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Hamilton police and emergency services street program 'navigates' the path back

Hamilton program helps at-risk individuals get on with their lives.
Hamilton Police's Sgt. Jay Turner Social Navigator Pat O'Neill were in the downtown core Thursday tweeting about the Social Navigation project. (Kaleigh Rogers/CBC)

When facing overwhelming obstacles, it helps to have a friendly face. For the at-risk individuals in Hamilton’s downtown, that friendly face is Pat O’Neill.

Hamilton paramedic O’Neill is the sole administrator of the Social Navigator Program, a pilot program through the Hamilton Police Services and EMS paramedics that works with at-risk individuals to help sync them up with the services available to help them break the crime cycle.

"We’re trying to engage them in their own care," O’Neill said.

The program is funded through the Provincial Anti-Violence Intervention Strategy and new clients are targeted as police and paramedics identify individuals whom they continually encounter.

At-risk individuals are those who continually show up in police custody or emergency care. They are re-offenders who aren't deterred by constant arrests, fines and jail time. Police recognized there needed to be another option for individuals for whom the judicial system just wasn't working, so they created the navigator program to end the cycle and get these individuals the help they need.

But it’s not as simple as pointing them in the right direction, as Hamilton police Sgt. Jay Turner found out Thursday morning when he rode along and live-tweeted O’Neill’s daily activities.

"It gave me a whole new appreciation for (O’Neill)," Turner said. "In the first 45 minutes we were down at the YMCA, to Mission Services, the Salvation Army and back to the YMCA."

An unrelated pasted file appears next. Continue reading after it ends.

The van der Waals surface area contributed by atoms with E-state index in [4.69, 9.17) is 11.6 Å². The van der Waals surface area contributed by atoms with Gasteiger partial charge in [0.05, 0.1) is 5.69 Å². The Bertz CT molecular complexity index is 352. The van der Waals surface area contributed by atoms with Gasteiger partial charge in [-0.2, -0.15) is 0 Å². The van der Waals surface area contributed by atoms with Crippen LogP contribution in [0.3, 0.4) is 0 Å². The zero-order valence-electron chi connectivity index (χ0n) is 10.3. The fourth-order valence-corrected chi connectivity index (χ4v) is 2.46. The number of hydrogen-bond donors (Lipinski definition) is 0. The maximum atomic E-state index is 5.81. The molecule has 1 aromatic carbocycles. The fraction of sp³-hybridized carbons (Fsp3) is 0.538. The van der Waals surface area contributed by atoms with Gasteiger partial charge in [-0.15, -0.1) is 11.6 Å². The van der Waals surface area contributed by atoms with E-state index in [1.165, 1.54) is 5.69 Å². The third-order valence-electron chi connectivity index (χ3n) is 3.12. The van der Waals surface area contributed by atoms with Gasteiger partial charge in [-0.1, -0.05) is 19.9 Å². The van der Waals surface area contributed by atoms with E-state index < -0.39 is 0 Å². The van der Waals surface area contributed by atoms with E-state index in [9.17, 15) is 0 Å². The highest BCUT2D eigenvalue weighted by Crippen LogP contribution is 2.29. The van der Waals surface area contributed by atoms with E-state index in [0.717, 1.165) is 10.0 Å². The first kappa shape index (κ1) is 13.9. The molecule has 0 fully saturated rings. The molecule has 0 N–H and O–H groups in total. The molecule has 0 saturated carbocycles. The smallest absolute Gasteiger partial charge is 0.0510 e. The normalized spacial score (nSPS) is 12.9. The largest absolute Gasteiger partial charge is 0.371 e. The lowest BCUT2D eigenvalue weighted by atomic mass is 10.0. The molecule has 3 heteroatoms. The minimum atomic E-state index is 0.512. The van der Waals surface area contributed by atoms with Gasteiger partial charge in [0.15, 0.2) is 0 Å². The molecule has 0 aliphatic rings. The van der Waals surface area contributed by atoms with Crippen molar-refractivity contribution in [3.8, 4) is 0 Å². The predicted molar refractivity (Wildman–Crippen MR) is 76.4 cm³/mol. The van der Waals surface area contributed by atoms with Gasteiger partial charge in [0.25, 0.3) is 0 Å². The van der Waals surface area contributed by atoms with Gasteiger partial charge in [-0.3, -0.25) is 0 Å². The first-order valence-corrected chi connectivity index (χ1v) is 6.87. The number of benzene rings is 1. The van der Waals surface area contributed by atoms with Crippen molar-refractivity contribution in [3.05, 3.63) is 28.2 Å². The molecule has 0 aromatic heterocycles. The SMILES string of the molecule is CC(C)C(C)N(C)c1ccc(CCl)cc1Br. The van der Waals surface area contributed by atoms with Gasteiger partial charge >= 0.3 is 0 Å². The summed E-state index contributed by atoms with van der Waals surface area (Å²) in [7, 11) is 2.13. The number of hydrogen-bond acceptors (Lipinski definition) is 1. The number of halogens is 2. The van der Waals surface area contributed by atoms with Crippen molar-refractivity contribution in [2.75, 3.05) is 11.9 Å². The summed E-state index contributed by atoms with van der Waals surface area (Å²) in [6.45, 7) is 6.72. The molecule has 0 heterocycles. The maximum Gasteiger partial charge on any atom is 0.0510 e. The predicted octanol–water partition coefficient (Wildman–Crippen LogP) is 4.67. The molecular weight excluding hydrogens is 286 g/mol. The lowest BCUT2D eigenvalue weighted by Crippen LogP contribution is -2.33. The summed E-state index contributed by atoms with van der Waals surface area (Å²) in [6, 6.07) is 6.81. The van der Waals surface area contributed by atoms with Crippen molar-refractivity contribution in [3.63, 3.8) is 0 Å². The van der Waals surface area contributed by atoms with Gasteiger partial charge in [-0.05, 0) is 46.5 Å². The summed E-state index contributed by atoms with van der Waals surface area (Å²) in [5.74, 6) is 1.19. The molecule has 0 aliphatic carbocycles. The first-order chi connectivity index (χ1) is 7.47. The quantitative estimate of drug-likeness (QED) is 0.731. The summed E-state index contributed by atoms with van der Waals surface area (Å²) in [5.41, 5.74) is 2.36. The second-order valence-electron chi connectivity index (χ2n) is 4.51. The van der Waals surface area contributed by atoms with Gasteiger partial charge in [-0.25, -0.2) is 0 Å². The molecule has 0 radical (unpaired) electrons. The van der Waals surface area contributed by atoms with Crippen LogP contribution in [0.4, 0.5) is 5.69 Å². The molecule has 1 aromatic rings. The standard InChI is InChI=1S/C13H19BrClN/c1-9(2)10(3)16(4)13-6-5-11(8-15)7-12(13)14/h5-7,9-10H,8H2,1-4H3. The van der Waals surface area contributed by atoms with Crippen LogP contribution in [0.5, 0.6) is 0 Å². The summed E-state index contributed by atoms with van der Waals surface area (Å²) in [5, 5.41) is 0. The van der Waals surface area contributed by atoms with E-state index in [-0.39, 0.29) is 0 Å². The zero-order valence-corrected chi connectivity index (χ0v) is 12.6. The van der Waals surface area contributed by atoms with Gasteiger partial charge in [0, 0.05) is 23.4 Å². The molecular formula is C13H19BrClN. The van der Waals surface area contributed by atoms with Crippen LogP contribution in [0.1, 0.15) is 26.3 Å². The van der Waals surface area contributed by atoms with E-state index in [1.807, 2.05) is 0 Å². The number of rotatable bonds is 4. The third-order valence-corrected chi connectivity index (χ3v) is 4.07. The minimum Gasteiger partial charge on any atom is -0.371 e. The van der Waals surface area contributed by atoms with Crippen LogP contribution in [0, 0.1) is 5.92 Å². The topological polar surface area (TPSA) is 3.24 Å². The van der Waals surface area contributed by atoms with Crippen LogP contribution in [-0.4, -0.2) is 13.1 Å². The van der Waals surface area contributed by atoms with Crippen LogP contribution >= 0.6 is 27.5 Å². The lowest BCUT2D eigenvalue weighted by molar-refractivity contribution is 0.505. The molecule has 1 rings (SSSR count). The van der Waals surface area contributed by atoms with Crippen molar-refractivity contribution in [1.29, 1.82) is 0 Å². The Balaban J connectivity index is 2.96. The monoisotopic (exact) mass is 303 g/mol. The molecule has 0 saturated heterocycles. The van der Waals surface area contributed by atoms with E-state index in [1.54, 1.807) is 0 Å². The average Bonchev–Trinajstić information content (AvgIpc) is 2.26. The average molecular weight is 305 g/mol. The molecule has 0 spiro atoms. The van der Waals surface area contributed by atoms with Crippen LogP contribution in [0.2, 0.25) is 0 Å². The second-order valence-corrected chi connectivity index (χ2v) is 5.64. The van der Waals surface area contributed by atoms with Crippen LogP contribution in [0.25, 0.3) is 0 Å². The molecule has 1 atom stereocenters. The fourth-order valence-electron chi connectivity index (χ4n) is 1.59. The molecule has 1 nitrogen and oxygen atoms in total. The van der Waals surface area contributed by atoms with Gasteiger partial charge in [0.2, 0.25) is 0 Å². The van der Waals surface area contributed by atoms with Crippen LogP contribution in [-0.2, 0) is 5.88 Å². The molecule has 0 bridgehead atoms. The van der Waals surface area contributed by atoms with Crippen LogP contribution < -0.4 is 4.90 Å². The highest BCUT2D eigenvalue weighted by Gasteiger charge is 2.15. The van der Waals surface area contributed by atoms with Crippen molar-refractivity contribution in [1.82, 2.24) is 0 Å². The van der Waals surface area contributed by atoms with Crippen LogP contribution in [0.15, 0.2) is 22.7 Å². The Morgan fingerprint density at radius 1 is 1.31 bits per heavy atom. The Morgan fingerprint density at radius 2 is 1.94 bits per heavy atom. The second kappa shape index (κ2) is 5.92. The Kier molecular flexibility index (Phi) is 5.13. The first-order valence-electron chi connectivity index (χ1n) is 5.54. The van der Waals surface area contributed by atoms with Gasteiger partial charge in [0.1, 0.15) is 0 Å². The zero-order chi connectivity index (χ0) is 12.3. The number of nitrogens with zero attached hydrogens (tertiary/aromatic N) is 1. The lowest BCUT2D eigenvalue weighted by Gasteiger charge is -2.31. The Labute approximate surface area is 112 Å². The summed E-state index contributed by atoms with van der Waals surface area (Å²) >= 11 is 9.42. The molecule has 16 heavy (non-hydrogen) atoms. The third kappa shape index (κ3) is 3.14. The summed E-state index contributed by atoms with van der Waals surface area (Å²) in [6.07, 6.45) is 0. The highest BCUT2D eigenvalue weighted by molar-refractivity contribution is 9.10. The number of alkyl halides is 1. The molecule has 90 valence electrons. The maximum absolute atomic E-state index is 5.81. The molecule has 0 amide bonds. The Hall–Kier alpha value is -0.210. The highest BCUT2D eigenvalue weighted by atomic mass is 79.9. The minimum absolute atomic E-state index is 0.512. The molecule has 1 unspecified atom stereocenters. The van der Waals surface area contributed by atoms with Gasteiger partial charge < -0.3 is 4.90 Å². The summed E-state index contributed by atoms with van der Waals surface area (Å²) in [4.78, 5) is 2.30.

Much of the morning was spent making sure clients who had important meetings were up on time, had something to eat and were ready to go. One client had a doctor’s appointment for an assessment as part of his application for assistance through the Ontario Disability Support Program.

Tasks that seem simple to the average person — making appointments, mailing application forms, even getting up in the morning — become increasingly difficult when people’s lives have been affected by addiction and mental illness, O’Neill explained.

"For some people it’s hard to process all the information," he said. "If you’ve been on the street for a long time and you’ve been chronically hit hard by life’s little antics, it takes you down and you just turn off."

According to Turner, the program has seen much success, with 28 clients "navigated" and able to access services independently. He said he hopes those who have achieved success will pass the message on to their peers.

"Once we get a lot of success stories, people will start to talk to each other and hopefully be able to move up through the system."

Part of the program’s success lies in O’Neill himself. Many at-risk individuals have a distrust of police, but feel comfortable interacting with a paramedic, Turner said.

The pilot program is set to continue through 2013, at which point an independent review board will access its success and determine whether or not its worth continued efforts.

Until then, O’Neill will continue his beat on the street, working to make a small difference in the daily lives of his clients.

"It’s something very challenging but very rewarding."

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